Watching mama sea turtle crawl across the sand to lay her eggs. Full moon. She moves her head back and forth like she is going to vomit. She fills in the hole and disappears back into the Pacific.
We share a soda, get eaten by sand fleas, and lock ourselves in the tent. Watch a show about drug trafficking in Mexico and wonder if this is what I need to feed my brain before going to sleep. I worry a bit about the guys at the restaurant knowing where we are. They were nice and seemed genuine, but maybe they tell the wrong person over beers later. I don't like camping so close to town.
I watch the near full moon and write a bit. I try to come up with a comparison for the sound of the waves that is not as cliché as thunder, but that is just how they sound. I can feel the ground shake a bit when the larger ones hit. A band plays a mix of surf rock, funk, and classic Mexican tunes at a party in the posh cactus gardens behind us. It sounds like Saturday night. One half of me is drawn to that music. To the cocktails, the fancy people, and to soulless discussions about economic policy and the general state of affairs and how it is all falling to shit. The other half of me is sitting in the middle of that wash, in the shanty town. Drinking a warm beer with an old soul telling me how beautiful this place is and how by this time next year he will replace the tarp with a corrugated tin roof. Scrappy little dogs wander from hut to hut looking for leftovers in much the same way that this place gets what trickles down from the rich side of town. I can't imagine what it is like to walk through San Jose and see that wealth and then go back to a dilapidated hut with no toilet or electricity or to watch two gringos roll through with close to ten grand in bikes, electronics, and the best the twenty first century has to offer in technical apparel. It is nights like these that you feel a confusion of thanks and guilt.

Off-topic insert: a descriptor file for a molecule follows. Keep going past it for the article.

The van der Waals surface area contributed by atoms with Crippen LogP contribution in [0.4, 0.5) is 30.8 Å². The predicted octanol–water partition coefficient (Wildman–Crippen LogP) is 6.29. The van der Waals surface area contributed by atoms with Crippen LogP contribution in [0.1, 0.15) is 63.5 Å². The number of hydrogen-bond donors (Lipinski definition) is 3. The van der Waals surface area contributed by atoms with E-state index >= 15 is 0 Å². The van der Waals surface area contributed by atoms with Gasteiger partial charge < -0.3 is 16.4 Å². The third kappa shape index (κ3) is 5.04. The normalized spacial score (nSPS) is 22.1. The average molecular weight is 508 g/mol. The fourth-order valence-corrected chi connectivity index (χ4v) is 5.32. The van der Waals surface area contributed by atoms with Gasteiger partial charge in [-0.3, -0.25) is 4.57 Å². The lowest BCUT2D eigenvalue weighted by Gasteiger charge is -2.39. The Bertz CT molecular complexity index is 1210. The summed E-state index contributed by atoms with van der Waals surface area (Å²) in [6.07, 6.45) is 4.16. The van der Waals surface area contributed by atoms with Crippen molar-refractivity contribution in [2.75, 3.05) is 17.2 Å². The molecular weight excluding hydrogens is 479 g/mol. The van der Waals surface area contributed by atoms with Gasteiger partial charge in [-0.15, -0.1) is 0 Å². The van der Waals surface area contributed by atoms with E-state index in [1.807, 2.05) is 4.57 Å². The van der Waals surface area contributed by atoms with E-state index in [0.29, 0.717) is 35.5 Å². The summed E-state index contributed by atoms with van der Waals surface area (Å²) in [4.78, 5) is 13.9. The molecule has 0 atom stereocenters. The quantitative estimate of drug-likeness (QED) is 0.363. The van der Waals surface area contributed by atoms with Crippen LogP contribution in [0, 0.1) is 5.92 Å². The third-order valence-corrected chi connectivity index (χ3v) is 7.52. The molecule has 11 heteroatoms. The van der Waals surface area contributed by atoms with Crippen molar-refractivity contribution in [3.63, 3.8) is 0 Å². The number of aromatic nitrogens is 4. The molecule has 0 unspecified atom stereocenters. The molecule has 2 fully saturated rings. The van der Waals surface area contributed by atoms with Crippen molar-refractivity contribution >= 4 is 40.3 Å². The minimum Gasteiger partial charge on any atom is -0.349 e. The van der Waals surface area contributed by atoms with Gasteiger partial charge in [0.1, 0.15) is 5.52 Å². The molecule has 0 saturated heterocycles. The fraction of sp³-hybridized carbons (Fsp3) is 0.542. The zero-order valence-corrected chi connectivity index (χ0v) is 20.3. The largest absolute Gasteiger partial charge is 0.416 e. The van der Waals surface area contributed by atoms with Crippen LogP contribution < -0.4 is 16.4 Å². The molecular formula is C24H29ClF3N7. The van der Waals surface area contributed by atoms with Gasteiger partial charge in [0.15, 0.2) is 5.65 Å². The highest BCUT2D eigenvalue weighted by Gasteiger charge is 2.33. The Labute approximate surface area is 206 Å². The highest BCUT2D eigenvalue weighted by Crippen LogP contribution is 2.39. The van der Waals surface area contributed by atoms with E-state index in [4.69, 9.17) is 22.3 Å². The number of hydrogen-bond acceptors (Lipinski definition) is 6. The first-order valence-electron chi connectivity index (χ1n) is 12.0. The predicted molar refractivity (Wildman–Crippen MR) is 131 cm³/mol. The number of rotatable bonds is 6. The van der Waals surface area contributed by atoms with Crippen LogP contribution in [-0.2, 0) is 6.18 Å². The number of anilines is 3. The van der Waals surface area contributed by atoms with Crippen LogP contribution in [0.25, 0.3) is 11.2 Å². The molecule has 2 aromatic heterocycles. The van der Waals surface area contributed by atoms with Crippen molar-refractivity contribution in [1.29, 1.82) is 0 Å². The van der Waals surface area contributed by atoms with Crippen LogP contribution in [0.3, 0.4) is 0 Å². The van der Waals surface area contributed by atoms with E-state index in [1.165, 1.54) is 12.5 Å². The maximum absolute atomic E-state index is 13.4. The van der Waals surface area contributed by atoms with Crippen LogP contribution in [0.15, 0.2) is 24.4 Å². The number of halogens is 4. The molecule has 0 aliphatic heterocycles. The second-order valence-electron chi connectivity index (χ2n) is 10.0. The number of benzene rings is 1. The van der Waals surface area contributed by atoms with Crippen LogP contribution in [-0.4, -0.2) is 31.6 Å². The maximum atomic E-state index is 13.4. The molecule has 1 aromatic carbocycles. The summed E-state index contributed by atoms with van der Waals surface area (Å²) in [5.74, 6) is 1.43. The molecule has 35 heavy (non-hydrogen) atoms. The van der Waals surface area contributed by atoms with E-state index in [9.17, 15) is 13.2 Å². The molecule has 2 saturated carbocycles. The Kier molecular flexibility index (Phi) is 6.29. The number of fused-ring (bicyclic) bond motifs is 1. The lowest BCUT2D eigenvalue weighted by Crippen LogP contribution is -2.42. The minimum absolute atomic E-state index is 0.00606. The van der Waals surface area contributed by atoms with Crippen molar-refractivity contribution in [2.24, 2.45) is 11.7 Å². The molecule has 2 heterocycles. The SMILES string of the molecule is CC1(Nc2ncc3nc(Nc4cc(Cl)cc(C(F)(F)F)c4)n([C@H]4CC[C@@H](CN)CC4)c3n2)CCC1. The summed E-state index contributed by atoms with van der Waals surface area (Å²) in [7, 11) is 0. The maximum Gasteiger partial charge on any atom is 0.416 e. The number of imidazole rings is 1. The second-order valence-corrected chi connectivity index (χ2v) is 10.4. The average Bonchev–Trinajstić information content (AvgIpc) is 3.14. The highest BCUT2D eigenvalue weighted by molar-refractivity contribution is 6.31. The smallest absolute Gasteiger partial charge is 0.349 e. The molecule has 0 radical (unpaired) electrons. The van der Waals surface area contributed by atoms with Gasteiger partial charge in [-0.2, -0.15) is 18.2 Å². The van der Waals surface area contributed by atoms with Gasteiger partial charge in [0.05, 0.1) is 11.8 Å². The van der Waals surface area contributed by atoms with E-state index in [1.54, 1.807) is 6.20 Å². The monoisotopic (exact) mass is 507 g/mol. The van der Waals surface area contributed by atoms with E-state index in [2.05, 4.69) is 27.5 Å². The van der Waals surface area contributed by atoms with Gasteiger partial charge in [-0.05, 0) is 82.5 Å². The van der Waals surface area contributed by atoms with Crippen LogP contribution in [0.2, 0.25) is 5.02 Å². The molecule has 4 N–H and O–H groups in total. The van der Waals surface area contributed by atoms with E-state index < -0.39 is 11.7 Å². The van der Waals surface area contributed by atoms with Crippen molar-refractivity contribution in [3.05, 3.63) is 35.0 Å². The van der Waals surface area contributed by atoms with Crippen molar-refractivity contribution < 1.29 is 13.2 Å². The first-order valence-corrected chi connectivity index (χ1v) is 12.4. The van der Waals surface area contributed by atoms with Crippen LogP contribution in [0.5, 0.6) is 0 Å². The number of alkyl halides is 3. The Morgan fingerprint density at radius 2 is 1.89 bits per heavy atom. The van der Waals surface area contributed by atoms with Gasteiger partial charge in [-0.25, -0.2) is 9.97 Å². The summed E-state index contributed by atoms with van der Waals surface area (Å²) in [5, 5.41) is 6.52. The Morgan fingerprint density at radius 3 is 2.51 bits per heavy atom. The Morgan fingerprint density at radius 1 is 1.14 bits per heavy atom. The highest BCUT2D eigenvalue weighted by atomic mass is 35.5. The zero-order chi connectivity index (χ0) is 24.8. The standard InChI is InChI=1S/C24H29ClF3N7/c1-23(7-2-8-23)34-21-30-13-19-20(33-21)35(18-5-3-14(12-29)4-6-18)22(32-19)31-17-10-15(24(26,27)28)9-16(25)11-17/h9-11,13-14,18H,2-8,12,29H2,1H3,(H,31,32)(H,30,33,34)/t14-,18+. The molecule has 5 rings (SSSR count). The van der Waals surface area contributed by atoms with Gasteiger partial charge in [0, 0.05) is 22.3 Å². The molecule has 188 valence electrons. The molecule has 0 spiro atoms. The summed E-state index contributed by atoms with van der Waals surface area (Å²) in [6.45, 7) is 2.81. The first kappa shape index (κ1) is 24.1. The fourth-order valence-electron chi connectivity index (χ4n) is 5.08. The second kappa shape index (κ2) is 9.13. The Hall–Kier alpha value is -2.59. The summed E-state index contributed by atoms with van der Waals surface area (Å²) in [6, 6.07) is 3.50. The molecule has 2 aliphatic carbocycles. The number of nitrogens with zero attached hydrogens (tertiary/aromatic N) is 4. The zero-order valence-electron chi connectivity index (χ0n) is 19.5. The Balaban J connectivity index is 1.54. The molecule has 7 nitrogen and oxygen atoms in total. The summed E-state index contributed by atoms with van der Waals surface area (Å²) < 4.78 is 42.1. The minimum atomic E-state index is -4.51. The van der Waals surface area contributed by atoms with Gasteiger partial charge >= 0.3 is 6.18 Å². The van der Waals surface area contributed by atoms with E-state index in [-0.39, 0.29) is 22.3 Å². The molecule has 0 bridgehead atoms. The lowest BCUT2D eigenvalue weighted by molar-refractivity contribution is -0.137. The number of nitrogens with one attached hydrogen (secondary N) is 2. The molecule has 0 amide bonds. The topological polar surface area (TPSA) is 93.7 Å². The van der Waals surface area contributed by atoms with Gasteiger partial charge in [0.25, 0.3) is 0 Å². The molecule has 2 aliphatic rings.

Strange negotiations to get on toll road. Quiet roads all day. Secluded beach two clicks down a wash and push bikes through the sand to get there. Napping. Washing in the waves.
After dinner I noticed Soph doing a strange set of movements by the ocean. I watched for a few moments. She ran down as the waves receded and back up as they crashed in. Always a foot or so away so as not to get wet.
"So what are you doing?"
"So I can get some water in the pan without getting my feet wet or being swept out to sea."
They were about ten feet tall and the undertow was strong.
Shadows dance on the tent wall under the full moon and soft ocean breeze. Wide awake thinking about what this trip has been versus what I thought it would be. I can't stop thinking about the shanty town outside of San Jose. It is hard to know that these places exist. Most of our lives are spent so far from these realities that even when you hear about them, you can't comprehend it.
The next morning is spent watching the waves roll over a large outcropping of rock by the beach. There are whales jumping out of the water about a mile off shore. Eventually we get moving and make it to Todos Santos.